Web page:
Well, sure… talent helps, hard work helps, a big account helps, but those are not enough! You also need luck! And, for better or for worse, you need to take your chances. That’s what made these people the successes that they are: yes, it’s hard work, but then it’s strategic risk-taking, persistence, and a magic topping called luck.
In life, risk shouldn’t be feared, rather it should be fully understood and embraced. In doing so, you’ll learn to take calculated risk, thus turning it into a powerful ally that will help you achieve your goals faster.
Even if you’re a consistently profitable trader, you will never become incredibly wealthy by being too conservative. Even with the best trading system in the world.
If it were that easy to build massive amounts of wealth with tiny grubstakes, the quants and the mathematical geniuses of the world would all be billionaires taking very little risk.
But it’s not the case. They take big risks, sometimes even jeopardizing the whole monetary system.
The fact is, risk is the price you pay for opportunity. To get your chance at becoming incredibly wealthy, you have got to be wild sometimes, take some daring bets, with size, and be truly ok with failure.
Don’t get me wrong, risk management is key to the process of good trading, so you shouldn’t take daring bets all the time.
Rather what I’m suggesting is that you should identify high probability opportunities, where upping your risk level would also yield a high probability of success. The potential outcome has to be worth the risk.
It might not seem like it but there’s a lot of dogma in the trading world. One of them is that you shouldn’t risk more than 1% of your account per trade. This is some blanket statement nonsense.
Well, yeah… that works if you’re a trend follower with a low win%. But if you’re just a trend trader who seeks an average R: R of 1:1 (more or less) and has a win% of over 55%, it doesn’t make much sense to risk 1% per trade.
My point is: your risk level should depend on your own personal specific circumstances, common sense, and it should be structured by a plan that allows for it and that has been proven to be viable.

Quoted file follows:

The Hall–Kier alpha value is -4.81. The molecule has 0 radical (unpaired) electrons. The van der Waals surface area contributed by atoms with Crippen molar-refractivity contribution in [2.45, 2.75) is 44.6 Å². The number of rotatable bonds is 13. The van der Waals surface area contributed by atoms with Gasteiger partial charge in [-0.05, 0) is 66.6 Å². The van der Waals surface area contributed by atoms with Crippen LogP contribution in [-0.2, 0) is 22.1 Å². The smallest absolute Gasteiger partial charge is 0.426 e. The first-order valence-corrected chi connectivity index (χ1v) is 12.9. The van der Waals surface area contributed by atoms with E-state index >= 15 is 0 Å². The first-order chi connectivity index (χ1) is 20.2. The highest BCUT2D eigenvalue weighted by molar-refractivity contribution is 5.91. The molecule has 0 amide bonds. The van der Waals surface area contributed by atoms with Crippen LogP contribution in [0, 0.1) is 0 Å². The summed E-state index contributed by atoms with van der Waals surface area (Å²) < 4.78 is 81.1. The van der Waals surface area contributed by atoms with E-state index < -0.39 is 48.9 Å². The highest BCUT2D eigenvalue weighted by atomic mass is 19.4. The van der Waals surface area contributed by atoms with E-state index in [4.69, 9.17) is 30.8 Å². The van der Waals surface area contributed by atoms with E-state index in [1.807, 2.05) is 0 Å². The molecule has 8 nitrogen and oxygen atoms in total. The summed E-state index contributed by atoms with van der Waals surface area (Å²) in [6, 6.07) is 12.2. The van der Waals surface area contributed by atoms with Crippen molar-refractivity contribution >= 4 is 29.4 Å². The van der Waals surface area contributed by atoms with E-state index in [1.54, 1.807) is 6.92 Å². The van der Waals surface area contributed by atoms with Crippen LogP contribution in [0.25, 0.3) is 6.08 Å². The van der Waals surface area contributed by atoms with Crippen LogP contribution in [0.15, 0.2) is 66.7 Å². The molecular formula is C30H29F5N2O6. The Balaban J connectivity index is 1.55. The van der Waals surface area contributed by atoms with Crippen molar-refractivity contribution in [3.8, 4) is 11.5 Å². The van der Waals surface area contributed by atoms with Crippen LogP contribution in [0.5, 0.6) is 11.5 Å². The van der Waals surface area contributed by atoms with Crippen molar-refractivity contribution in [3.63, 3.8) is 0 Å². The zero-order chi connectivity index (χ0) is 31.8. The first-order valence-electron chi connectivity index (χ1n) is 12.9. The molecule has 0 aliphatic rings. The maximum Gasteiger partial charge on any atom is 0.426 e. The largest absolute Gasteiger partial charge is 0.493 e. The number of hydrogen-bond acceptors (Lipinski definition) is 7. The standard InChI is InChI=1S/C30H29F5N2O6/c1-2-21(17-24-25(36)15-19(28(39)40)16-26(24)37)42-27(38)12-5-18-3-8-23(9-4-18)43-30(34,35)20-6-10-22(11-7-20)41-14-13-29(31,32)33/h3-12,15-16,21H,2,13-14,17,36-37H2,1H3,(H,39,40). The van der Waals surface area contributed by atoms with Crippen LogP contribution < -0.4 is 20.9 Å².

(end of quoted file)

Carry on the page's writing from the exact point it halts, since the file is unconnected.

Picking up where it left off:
Your risk level shouldn’t be based on some arbitrary quotes from 50 years ago that you’ve read online. No matter who said it.
So can you grow a small account?
Yes! Is it easy? No. The odds are against you for the reasons stated above.
That’s why it’s important to set your expectations straight, right from the start. Don’t expect to be a millionaire by the end of the year. In fact, be prepared to lose it all. Accept it fully and consider it as a learning experience.
Remember “skills over money” as your motto. If you keep an open mind filled with childlike curiosity, and if you cultivate an eagerness to learn and build your skills instead of putting your attention right away on the monetary rewards, you will be far ahead of the crowd.
Also, keep in mind that the path of comfort is not always the best. You have to take risk to achieve greatness.
Manage your risk strategically, but don’t be too conservative in your trading. Too much conservatism will narrow your trade selection, tether you to what’s comfortable, and lessen potential rewards.
No matter how you slice it, you’re gonna die someday. So might as well…
Trading is speculation after all. If you want certainty with a fairy tale ending, you’re in the wrong field. You’re better off placing your money somewhere else – minus the risk.
Financial markets are where fortunes are created and decimated on a daily basis. Understand this. Take risk using logic and wise discernment and acceptance.
Warren Buffet is a firm believer that risk only exists for those who do not know what they’re doing.
This is so true: If you act and know what you’re doing, you can earn big and lose small. If you act but don’t know what you’re doing, you still stand a chance to earn but you’ll eventually lose big.
But at the end of it all, there’s always a lesson to be learned. You only miss if you don’t act: you lose by default because you don’t learn and you don’t earn.
No matter your account size, you have a limited number of moves…make them good ones.